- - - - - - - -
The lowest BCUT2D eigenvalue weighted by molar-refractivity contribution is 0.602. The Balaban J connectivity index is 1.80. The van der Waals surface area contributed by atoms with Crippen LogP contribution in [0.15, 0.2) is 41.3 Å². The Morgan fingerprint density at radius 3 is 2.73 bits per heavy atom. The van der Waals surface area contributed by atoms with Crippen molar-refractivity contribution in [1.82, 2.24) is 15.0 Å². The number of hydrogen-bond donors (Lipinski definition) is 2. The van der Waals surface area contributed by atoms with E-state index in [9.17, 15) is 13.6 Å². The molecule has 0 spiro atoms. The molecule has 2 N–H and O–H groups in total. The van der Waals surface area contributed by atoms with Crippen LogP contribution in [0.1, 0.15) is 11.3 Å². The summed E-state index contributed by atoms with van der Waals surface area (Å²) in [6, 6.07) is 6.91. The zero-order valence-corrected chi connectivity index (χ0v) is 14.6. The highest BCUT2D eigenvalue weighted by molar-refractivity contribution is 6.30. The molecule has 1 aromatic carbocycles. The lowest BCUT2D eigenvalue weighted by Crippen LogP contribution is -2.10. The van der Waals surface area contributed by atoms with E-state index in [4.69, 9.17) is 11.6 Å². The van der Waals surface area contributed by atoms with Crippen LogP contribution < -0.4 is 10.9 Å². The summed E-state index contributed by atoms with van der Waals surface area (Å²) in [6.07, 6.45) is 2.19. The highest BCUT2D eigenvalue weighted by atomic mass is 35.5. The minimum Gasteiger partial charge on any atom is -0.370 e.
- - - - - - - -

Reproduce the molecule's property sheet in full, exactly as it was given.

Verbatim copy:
The lowest BCUT2D eigenvalue weighted by molar-refractivity contribution is 0.602. The Balaban J connectivity index is 1.80. The van der Waals surface area contributed by atoms with Crippen LogP contribution in [0.15, 0.2) is 41.3 Å². The Morgan fingerprint density at radius 3 is 2.73 bits per heavy atom. The van der Waals surface area contributed by atoms with Crippen molar-refractivity contribution in [1.82, 2.24) is 15.0 Å². The number of hydrogen-bond donors (Lipinski definition) is 2. The van der Waals surface area contributed by atoms with E-state index in [9.17, 15) is 13.6 Å². The molecule has 0 spiro atoms. The molecule has 2 N–H and O–H groups in total. The van der Waals surface area contributed by atoms with Crippen LogP contribution in [0.1, 0.15) is 11.3 Å². The summed E-state index contributed by atoms with van der Waals surface area (Å²) in [6, 6.07) is 6.91. The zero-order valence-corrected chi connectivity index (χ0v) is 14.6. The highest BCUT2D eigenvalue weighted by molar-refractivity contribution is 6.30. The molecule has 1 aromatic carbocycles. The lowest BCUT2D eigenvalue weighted by Crippen LogP contribution is -2.10. The van der Waals surface area contributed by atoms with E-state index in [4.69, 9.17) is 11.6 Å². The van der Waals surface area contributed by atoms with Crippen LogP contribution < -0.4 is 10.9 Å². The summed E-state index contributed by atoms with van der Waals surface area (Å²) in [6.07, 6.45) is 2.19. The highest BCUT2D eigenvalue weighted by atomic mass is 35.5. The minimum Gasteiger partial charge on any atom is -0.370 e.